Avoid Redux in your Enterprise-Level Web Applications

Redux is awesome, don’t get me wrong. But it has its pros and cons. I worked with Redux for many years and I also had the chance to try out other state-management libraries. But most of them failed in different areas. Here are a few things you should consider.

“What on earth is Redux I keep hearing about?”

In a nutshell, Redux can be considered as a central store that manages the state of an application built in React, Angular, or other popular frameworks. Each of its components can access the given stored state without requiring sending down property from one component to another.

Here is a summary of Redux’s architecture:

Redux Architecture
  • Reducer: Logic that decides how your data changes exist in pure functions
  • Centralized store: Holds a state object that denotes the state of the entire app

It is a great library to learn though, it will build up your skills and knowledge and teach you about many useful concepts when it comes to software development.

“So why should I avoid it in my next enterprise-level web application?”

Photo by Dmitry Ratushny on Unsplash

If you’re starting out with Redux, it’s probably not a great idea to build a scalable & enterprise-level ready application. This is because you probably don’t have the right skills to build one. Such an application requires a well-thought structure to allow maintainability and scalability.

Photo by Fang-Wei Lin on Unsplash

Most of the tutorials and courses you’ll find online will showcase a simple Redux application. Some of them will teach you how to build a TODO app, which is fine, but not enough to give you the right skills to build the next award-winning or interprise-level web application.

Sure, some paid courses would teach you about handling asynchronous calls for example, but so far I haven’t seen a proper course that teaches you how a senior front-end engineer should build an enterprise-level application (I mean with proper structure, best practices, normalization, handling async requests, testing & TypeScript).

Let’s face it. When adding redux, you have to write a bunch of code. Think about all the types, actions, operations, reducers, and tests you have to write! This, without mentioning all the custom middlewares you have to add and manage. Have you thought about all the loading, success & error states you have to manage in each asynchronous action? Sure, you can wrap that logic in a separate UI reducer and make custom selectors. What about all the components where you have to import useDispatch and useSelector? At a certain point, it becomes really boring, hard to manage, and not fun to code anymore (see next point).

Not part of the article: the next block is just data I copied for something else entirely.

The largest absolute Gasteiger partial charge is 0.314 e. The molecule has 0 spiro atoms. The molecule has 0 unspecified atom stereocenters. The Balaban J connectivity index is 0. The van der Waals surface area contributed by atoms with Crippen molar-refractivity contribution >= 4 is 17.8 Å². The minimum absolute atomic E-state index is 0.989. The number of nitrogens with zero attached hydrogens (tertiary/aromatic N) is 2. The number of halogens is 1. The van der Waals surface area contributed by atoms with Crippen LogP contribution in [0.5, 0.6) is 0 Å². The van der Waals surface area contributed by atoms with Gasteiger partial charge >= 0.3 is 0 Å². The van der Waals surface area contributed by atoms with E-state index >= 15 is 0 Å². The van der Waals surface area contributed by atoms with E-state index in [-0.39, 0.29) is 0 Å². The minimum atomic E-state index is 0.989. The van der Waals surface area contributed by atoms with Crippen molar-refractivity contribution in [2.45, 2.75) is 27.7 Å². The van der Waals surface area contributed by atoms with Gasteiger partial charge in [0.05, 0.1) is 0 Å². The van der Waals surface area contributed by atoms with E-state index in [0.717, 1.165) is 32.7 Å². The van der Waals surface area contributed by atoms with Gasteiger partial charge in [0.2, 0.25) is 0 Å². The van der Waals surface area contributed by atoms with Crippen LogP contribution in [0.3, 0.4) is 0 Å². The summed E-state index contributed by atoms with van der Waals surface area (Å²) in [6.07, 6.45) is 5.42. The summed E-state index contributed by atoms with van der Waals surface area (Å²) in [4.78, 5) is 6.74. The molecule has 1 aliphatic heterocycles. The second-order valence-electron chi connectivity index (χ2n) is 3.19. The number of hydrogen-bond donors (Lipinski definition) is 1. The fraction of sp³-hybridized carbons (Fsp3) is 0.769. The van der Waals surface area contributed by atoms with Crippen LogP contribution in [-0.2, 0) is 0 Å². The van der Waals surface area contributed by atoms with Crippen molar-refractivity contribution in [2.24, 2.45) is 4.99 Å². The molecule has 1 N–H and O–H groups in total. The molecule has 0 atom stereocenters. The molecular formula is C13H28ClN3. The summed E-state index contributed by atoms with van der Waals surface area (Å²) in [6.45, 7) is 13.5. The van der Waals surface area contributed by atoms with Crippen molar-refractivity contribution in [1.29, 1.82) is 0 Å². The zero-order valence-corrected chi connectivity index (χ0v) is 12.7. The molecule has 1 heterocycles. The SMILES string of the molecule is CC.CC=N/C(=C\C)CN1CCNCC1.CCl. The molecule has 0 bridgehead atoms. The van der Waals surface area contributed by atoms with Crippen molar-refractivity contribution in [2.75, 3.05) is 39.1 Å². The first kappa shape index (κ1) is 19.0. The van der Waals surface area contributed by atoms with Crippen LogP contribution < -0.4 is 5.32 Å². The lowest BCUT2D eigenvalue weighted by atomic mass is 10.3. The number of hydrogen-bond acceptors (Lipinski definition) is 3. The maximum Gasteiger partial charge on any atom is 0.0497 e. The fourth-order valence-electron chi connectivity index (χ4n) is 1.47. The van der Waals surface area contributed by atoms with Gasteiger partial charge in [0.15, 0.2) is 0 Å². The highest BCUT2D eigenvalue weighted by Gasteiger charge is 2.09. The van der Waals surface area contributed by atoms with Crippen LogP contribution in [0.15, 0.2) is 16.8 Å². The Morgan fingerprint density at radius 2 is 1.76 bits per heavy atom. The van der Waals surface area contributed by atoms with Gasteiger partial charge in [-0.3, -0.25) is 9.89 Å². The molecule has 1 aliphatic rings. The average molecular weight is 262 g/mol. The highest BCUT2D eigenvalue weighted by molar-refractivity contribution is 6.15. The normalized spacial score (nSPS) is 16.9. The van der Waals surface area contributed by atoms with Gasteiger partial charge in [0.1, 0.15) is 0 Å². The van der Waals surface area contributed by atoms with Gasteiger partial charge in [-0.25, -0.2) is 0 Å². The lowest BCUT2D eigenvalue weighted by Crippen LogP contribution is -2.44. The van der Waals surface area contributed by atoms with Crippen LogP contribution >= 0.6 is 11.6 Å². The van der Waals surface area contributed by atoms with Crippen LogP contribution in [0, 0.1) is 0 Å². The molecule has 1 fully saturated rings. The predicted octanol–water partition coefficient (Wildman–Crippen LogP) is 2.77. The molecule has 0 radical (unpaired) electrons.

Photo by Ricardo Viana on Unsplash

There are a few common use-cases where things can get messy. I will just name a few.

  • Working with other developers can be a pain point. Some of them might prefer everything in a single file (types, actions, reducers) — ducks pattern. Others might prefer multiple files, even when the “feature” is small and probably doesn’t require 6 files (like actionTypes.js, actions.js, reducers.js , operations.js , selectors.js , index.js ).
  • Although it’s important to separate concerns, sometimes it can be hard to manage interconnected features.
  • Working with async code requires a lot of boilerplate or even the need to use middlewares (ie: redux-thunk, react-redux-promise). Without middlewares, things can get even messier, with action types like.
const FETCH_USERS_REQUEST = “FETCH_USER_REQUEST”;
const FETCH_USERS_SUCCESS = “FETCH_USER_SUCCESS”;
const FETCH_USERS_ERROR = “FETCH_USER_ERROR”;

Imagine you have 50 different action types like these!

Photo by Scott Graham on Unsplash

Ok, this is not about which library you should use to test your react applications, but let’s say you want to test the internals of a component that is connected to the Redux store using Jest/Enzyme. You have to wrap your component with a custom Redux provider and add the appropriate initial values. I find that sometimes it’s not ideal as you might end up with endless errors.

Photo by Chris Barbalis on Unsplash

Have you ever tried to refactor an existing Redux application into Typescript? I just sincerely wish you Good luck! 🤞

No encapsulation. Any component in your application can access the data which can cause security issues.

As state is immutable in redux, the reducer updates the state by returning a new state every time which can cause excessive use of memory.

“What can I use then?”

  • You can use React Hooks to create your own state management custom hooks. There are plenty of tutorials and courses about this.
  • The React Context API could be also an alternative.
  • Have a look at React Query (personal preference), which is a revolution in my opinion. This works for both REST APIs as well as GraphQL.

Fetch, cache and update data in your React and React Native applications all without touching any “global state”.

Instead of writing reducers, caching logic, timers, retry logic, complex async/await scripting (I could keep going…), you literally write a tiny fraction of the code you normally would. You will be surprised at how little code you’re writing or how much code you’re deleting when you use React Query.

  • Another alternative is SWR (more appropriate for JAMSTACK applications).
  • If your backend supports GraphQL, you can also go for Apollo Client.

As always, happy coding! And don’t hesitate to share your thoughts about this article in the comments section 🙌

👨‍✈️ Airline Pilot, 👨🏻‍💻 Software Engineer, 👨🏻‍🎨 Designer, 🎵 Musician & 🏋🏻‍♀️ Fitness Addict

Get the Medium app

A button that says 'Download on the App Store', and if clicked it will lead you to the iOS App store
A button that says 'Get it on, Google Play', and if clicked it will lead you to the Google Play store